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Yesterday, we gave you a breakdown of the first new recruit to officially sign on the dotted line, Trey Dunkelberger. Today, we’re moving to the other side of the ball for a New Jersey high school prospect who projects as a defensive back at the next level, Daivon Ellison. 

Prospect Info: 
#2 CB Daivon Ellison – Don Bosco Prep High School.
5’9 178
Offers from – Syracuse, Army, BC, ODU, Rutgers, 

http://www.hudl.com/athlete/1884026/highlights/177947381

Tale of the Tape:

Daivon has a rather short highlight from his senior year due to being held out of action for the last part of the season. I really think Ellison projects better as a Safety at the next level rather than a Cornerback. There’s some really good things to see in this highlight. One thing that sticks out is his ability to help with the run game. He tackles very well and has a nose to get to the ball. Numerous times he shows great pursuit angles to make tackles that busted through the line of scrimmage. I’m not so sure about his top end speed. He shows quick bursts in space, but there are some times in coverage when he is running with receivers and seems to be a sliver behind. Let’s analyze some tape.

.44 mark – We see DE’s first highlight in coverage. The defense is playing a Cover 2 alignment which gives him safety help. The route is a go route, which can be difficult for a cornerback to cover, given he has to make up for the receivers acceleration. DE recognizes the route quickly and immediately turns his hips to start running with the defender. This shows good recognition skills and natural hip movement. The easier it is to move your hips (which IMO he does a good job at throughout the video), the more easy it is to play defense in the secondary. 

1:00 mark – We get a glimpse at something DE may struggle with at the next level. He’s playing press coverage and is looking to jam the receiver. Even though he misses the jam and the receiver puts an inside/out move against him, he does a great job at turning his hips and running with the receiver. Ideally, the cornerback wants to “magnet” his hips with the receivers hips. This allows him to bump the route without getting called for PI. This is also a cornerbacks best friend when the receiver is trying to run a route down the sidelines. If you can magnet your hips to his, and force him out of bounds, you’ve just won that play. Because of DE’s size, i’m not too sure how well he is going to be able to jam ACC receivers. If he’s pressed up against a receiver who is 6’3, 210 pounds – it’s going to be hard for him to get his hands inside for a solid jam.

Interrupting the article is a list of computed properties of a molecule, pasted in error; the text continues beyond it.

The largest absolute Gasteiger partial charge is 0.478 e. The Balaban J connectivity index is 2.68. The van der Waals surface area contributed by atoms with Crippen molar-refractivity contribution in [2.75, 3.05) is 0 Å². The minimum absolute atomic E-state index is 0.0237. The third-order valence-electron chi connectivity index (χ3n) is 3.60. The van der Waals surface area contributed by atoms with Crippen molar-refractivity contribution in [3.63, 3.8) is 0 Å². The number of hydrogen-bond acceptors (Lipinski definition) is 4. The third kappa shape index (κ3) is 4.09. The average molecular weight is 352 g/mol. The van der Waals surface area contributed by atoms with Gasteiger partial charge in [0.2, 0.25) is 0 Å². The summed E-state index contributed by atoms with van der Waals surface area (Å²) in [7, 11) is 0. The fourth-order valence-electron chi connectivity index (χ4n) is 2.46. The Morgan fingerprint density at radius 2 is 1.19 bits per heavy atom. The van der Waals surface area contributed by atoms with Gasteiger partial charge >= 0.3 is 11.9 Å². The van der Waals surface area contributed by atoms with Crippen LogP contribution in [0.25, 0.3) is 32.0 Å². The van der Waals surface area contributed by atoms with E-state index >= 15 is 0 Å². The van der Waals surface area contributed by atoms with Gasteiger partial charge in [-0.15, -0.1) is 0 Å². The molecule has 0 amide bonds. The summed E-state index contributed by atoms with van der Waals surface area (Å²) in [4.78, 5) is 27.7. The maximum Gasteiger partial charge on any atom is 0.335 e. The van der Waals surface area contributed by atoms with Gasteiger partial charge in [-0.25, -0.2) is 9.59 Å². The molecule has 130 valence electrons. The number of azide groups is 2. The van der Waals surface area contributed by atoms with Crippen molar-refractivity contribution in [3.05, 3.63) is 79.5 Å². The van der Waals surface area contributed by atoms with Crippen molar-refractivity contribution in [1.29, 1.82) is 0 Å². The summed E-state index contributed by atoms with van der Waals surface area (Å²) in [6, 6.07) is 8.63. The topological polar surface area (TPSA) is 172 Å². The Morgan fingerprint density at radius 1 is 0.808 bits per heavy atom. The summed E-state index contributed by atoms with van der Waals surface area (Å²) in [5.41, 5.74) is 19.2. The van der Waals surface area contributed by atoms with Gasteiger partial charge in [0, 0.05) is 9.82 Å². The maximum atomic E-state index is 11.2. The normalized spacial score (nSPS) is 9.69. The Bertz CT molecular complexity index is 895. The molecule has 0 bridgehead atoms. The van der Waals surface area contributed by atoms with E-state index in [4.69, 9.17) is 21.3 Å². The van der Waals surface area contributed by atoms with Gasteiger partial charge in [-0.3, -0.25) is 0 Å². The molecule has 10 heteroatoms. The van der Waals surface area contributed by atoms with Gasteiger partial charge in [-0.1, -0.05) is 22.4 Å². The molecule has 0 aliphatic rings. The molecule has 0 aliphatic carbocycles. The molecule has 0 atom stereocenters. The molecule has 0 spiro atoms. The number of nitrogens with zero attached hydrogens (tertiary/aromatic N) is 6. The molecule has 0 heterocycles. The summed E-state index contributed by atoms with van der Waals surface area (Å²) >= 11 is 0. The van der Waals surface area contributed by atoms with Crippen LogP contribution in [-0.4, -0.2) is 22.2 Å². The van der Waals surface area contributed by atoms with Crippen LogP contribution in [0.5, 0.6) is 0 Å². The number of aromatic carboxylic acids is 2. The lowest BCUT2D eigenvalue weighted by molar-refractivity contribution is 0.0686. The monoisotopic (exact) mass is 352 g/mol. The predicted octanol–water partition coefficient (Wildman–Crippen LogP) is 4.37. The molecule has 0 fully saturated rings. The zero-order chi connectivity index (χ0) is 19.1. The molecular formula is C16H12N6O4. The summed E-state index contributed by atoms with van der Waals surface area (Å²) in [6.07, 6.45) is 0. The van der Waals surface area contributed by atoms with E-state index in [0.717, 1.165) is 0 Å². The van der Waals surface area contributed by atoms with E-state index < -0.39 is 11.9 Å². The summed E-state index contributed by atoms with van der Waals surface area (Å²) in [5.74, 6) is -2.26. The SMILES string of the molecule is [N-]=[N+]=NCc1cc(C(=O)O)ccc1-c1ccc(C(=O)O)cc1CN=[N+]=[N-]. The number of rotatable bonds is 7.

1:09 mark – On this play DE reads the bubble screen and attempt to close to the LOS to make the tackle. He is faced with a 1 on 1 block with his wide-receiver and displays a bit of poor technique. If you pause the tape at the 1:11 mark, you see DE expose his back to the receiver in trying to go around him to the outside. Any strong blocking WR is going to have a field day with a situation like that. While DE doesn’t want to give up the possible outside containment; a good CB will take on that block with his hands, keep his feet moving, and shed to make the play. Brandon Reddish did an amazing job of this in his last season. He made it difficult for teams to bubble to his side.